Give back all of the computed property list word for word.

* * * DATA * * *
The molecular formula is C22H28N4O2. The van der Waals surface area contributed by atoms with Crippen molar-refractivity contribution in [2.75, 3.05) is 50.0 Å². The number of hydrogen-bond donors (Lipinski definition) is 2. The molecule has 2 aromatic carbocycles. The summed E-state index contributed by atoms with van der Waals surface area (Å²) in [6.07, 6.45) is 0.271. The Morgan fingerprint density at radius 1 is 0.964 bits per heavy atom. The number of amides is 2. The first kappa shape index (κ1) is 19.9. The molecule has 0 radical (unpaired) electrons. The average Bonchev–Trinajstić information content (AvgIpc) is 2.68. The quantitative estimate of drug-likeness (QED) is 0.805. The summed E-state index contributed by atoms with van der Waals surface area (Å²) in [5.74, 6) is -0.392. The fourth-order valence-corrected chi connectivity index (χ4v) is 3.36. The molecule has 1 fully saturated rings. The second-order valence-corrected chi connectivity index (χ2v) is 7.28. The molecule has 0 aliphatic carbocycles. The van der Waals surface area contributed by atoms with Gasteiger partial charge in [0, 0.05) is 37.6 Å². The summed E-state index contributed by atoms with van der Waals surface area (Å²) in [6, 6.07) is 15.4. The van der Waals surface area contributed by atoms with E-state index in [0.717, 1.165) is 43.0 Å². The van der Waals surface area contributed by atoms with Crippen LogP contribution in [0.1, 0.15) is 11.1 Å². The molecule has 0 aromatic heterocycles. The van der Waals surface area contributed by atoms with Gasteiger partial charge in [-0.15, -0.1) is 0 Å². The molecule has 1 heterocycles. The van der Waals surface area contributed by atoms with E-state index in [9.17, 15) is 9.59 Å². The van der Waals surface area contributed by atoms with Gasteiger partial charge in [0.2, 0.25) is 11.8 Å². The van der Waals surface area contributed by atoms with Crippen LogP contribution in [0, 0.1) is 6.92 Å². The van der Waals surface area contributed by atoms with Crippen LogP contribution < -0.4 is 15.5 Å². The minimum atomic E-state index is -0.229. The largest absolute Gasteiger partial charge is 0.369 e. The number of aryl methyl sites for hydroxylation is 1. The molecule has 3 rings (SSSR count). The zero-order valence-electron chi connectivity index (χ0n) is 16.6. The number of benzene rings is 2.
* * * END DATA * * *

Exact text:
The molecular formula is C22H28N4O2. The van der Waals surface area contributed by atoms with Crippen molar-refractivity contribution in [2.75, 3.05) is 50.0 Å². The number of hydrogen-bond donors (Lipinski definition) is 2. The molecule has 2 aromatic carbocycles. The summed E-state index contributed by atoms with van der Waals surface area (Å²) in [6.07, 6.45) is 0.271. The Morgan fingerprint density at radius 1 is 0.964 bits per heavy atom. The number of amides is 2. The first kappa shape index (κ1) is 19.9. The molecule has 0 radical (unpaired) electrons. The average Bonchev–Trinajstić information content (AvgIpc) is 2.68. The quantitative estimate of drug-likeness (QED) is 0.805. The summed E-state index contributed by atoms with van der Waals surface area (Å²) in [5.74, 6) is -0.392. The fourth-order valence-corrected chi connectivity index (χ4v) is 3.36. The molecule has 1 fully saturated rings. The second-order valence-corrected chi connectivity index (χ2v) is 7.28. The molecule has 0 aliphatic carbocycles. The van der Waals surface area contributed by atoms with Gasteiger partial charge in [0, 0.05) is 37.6 Å². The summed E-state index contributed by atoms with van der Waals surface area (Å²) in [6, 6.07) is 15.4. The van der Waals surface area contributed by atoms with E-state index in [0.717, 1.165) is 43.0 Å². The van der Waals surface area contributed by atoms with Crippen LogP contribution in [0.1, 0.15) is 11.1 Å². The molecule has 0 aromatic heterocycles. The van der Waals surface area contributed by atoms with Gasteiger partial charge in [-0.15, -0.1) is 0 Å². The molecule has 1 heterocycles. The van der Waals surface area contributed by atoms with E-state index in [9.17, 15) is 9.59 Å². The van der Waals surface area contributed by atoms with Gasteiger partial charge in [0.2, 0.25) is 11.8 Å². The van der Waals surface area contributed by atoms with Crippen LogP contribution in [0, 0.1) is 6.92 Å². The van der Waals surface area contributed by atoms with Crippen LogP contribution < -0.4 is 15.5 Å². The minimum atomic E-state index is -0.229. The largest absolute Gasteiger partial charge is 0.369 e. The number of aryl methyl sites for hydroxylation is 1. The molecule has 3 rings (SSSR count). The zero-order valence-electron chi connectivity index (χ0n) is 16.6. The number of benzene rings is 2.